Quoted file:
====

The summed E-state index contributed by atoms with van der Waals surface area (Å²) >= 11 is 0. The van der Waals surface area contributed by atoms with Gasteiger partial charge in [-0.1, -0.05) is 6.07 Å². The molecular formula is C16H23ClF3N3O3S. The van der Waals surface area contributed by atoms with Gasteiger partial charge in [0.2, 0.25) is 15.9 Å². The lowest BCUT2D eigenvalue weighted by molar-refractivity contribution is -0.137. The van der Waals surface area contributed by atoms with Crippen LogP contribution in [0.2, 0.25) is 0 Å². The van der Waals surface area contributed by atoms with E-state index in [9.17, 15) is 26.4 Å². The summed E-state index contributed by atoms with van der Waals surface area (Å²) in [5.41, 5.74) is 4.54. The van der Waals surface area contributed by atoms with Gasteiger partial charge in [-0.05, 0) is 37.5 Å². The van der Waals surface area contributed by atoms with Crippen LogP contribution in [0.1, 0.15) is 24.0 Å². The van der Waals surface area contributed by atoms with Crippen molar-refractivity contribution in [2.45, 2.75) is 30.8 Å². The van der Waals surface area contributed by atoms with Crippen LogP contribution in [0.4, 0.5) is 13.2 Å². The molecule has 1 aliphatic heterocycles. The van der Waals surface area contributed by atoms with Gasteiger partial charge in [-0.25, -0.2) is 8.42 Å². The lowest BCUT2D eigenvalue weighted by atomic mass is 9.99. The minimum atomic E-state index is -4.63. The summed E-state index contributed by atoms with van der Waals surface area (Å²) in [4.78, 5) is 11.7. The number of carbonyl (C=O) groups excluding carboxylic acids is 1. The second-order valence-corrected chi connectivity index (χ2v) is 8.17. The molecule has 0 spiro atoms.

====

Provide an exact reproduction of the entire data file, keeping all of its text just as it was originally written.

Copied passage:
The summed E-state index contributed by atoms with van der Waals surface area (Å²) >= 11 is 0. The van der Waals surface area contributed by atoms with Gasteiger partial charge in [-0.1, -0.05) is 6.07 Å². The molecular formula is C16H23ClF3N3O3S. The van der Waals surface area contributed by atoms with Gasteiger partial charge in [0.2, 0.25) is 15.9 Å². The lowest BCUT2D eigenvalue weighted by molar-refractivity contribution is -0.137. The van der Waals surface area contributed by atoms with Crippen LogP contribution in [0.2, 0.25) is 0 Å². The van der Waals surface area contributed by atoms with E-state index in [9.17, 15) is 26.4 Å². The summed E-state index contributed by atoms with van der Waals surface area (Å²) in [5.41, 5.74) is 4.54. The van der Waals surface area contributed by atoms with Gasteiger partial charge in [-0.05, 0) is 37.5 Å². The van der Waals surface area contributed by atoms with Crippen LogP contribution in [0.1, 0.15) is 24.0 Å². The van der Waals surface area contributed by atoms with Crippen molar-refractivity contribution in [2.45, 2.75) is 30.8 Å². The van der Waals surface area contributed by atoms with Crippen LogP contribution in [0.4, 0.5) is 13.2 Å². The molecule has 1 aliphatic heterocycles. The van der Waals surface area contributed by atoms with Gasteiger partial charge in [-0.25, -0.2) is 8.42 Å². The lowest BCUT2D eigenvalue weighted by atomic mass is 9.99. The minimum atomic E-state index is -4.63. The summed E-state index contributed by atoms with van der Waals surface area (Å²) in [4.78, 5) is 11.7. The number of carbonyl (C=O) groups excluding carboxylic acids is 1. The second-order valence-corrected chi connectivity index (χ2v) is 8.17. The molecule has 0 spiro atoms.